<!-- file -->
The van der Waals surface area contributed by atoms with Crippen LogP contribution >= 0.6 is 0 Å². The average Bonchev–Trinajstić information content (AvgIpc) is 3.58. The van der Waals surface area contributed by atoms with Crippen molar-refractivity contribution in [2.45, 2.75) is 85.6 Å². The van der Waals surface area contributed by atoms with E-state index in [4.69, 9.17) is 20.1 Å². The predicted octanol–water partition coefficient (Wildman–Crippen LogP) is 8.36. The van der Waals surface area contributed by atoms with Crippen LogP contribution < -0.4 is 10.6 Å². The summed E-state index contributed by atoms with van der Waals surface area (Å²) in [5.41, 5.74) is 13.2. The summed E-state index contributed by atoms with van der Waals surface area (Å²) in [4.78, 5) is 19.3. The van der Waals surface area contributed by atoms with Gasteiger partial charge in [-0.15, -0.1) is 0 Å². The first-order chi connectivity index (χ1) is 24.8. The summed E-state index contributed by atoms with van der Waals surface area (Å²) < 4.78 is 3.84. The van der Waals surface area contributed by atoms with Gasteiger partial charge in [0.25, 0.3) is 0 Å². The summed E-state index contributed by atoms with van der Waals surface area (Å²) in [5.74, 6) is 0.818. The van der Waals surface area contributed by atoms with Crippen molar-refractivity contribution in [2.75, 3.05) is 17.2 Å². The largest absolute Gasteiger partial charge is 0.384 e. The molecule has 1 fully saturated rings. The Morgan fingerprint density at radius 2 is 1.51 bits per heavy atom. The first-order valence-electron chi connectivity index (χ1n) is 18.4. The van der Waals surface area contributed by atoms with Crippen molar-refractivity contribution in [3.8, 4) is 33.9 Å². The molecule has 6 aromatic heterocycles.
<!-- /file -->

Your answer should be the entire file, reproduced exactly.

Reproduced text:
The van der Waals surface area contributed by atoms with Crippen LogP contribution >= 0.6 is 0 Å². The average Bonchev–Trinajstić information content (AvgIpc) is 3.58. The van der Waals surface area contributed by atoms with Crippen molar-refractivity contribution in [2.45, 2.75) is 85.6 Å². The van der Waals surface area contributed by atoms with E-state index in [4.69, 9.17) is 20.1 Å². The predicted octanol–water partition coefficient (Wildman–Crippen LogP) is 8.36. The van der Waals surface area contributed by atoms with Crippen LogP contribution < -0.4 is 10.6 Å². The summed E-state index contributed by atoms with van der Waals surface area (Å²) in [5.41, 5.74) is 13.2. The summed E-state index contributed by atoms with van der Waals surface area (Å²) in [4.78, 5) is 19.3. The van der Waals surface area contributed by atoms with Gasteiger partial charge in [-0.15, -0.1) is 0 Å². The first-order chi connectivity index (χ1) is 24.8. The summed E-state index contributed by atoms with van der Waals surface area (Å²) < 4.78 is 3.84. The van der Waals surface area contributed by atoms with Gasteiger partial charge in [0.25, 0.3) is 0 Å². The summed E-state index contributed by atoms with van der Waals surface area (Å²) in [5.74, 6) is 0.818. The van der Waals surface area contributed by atoms with Crippen molar-refractivity contribution in [2.75, 3.05) is 17.2 Å². The largest absolute Gasteiger partial charge is 0.384 e. The molecule has 1 fully saturated rings. The Morgan fingerprint density at radius 2 is 1.51 bits per heavy atom. The first-order valence-electron chi connectivity index (χ1n) is 18.4. The van der Waals surface area contributed by atoms with Crippen molar-refractivity contribution in [3.8, 4) is 33.9 Å². The molecule has 6 aromatic heterocycles.